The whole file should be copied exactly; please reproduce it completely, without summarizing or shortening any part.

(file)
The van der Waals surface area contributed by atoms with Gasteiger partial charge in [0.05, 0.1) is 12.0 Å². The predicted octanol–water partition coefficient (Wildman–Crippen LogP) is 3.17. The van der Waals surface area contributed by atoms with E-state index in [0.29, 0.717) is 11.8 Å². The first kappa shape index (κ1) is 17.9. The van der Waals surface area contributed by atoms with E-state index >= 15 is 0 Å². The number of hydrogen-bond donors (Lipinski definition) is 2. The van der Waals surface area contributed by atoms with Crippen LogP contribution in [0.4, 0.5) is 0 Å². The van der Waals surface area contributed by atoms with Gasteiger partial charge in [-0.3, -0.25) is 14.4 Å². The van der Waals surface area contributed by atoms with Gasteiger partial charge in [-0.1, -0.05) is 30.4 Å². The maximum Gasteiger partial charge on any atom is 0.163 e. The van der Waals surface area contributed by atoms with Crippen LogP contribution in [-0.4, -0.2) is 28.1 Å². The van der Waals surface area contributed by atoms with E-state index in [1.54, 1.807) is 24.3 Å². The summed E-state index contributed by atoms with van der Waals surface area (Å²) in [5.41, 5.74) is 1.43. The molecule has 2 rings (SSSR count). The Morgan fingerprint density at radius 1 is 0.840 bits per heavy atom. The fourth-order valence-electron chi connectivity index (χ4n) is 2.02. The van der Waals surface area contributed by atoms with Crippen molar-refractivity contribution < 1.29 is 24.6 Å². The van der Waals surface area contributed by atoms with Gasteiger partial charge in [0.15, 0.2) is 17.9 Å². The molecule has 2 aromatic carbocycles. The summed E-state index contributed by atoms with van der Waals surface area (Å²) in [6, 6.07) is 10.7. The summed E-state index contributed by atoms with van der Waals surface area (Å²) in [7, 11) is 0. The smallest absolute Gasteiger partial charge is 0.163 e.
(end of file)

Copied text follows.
The van der Waals surface area contributed by atoms with Gasteiger partial charge in [0.05, 0.1) is 12.0 Å². The predicted octanol–water partition coefficient (Wildman–Crippen LogP) is 3.17. The van der Waals surface area contributed by atoms with E-state index in [0.29, 0.717) is 11.8 Å². The first kappa shape index (κ1) is 17.9. The van der Waals surface area contributed by atoms with E-state index >= 15 is 0 Å². The number of hydrogen-bond donors (Lipinski definition) is 2. The van der Waals surface area contributed by atoms with Crippen LogP contribution in [0.4, 0.5) is 0 Å². The van der Waals surface area contributed by atoms with Gasteiger partial charge in [-0.3, -0.25) is 14.4 Å². The van der Waals surface area contributed by atoms with Gasteiger partial charge in [-0.1, -0.05) is 30.4 Å². The maximum Gasteiger partial charge on any atom is 0.163 e. The van der Waals surface area contributed by atoms with Crippen LogP contribution in [-0.4, -0.2) is 28.1 Å². The van der Waals surface area contributed by atoms with E-state index in [1.54, 1.807) is 24.3 Å². The summed E-state index contributed by atoms with van der Waals surface area (Å²) in [5.41, 5.74) is 1.43. The molecule has 2 rings (SSSR count). The Morgan fingerprint density at radius 1 is 0.840 bits per heavy atom. The fourth-order valence-electron chi connectivity index (χ4n) is 2.02. The van der Waals surface area contributed by atoms with Crippen molar-refractivity contribution < 1.29 is 24.6 Å². The van der Waals surface area contributed by atoms with Gasteiger partial charge in [0.15, 0.2) is 17.9 Å². The molecule has 2 aromatic carbocycles. The summed E-state index contributed by atoms with van der Waals surface area (Å²) in [6, 6.07) is 10.7. The summed E-state index contributed by atoms with van der Waals surface area (Å²) in [7, 11) is 0. The smallest absolute Gasteiger partial charge is 0.163 e.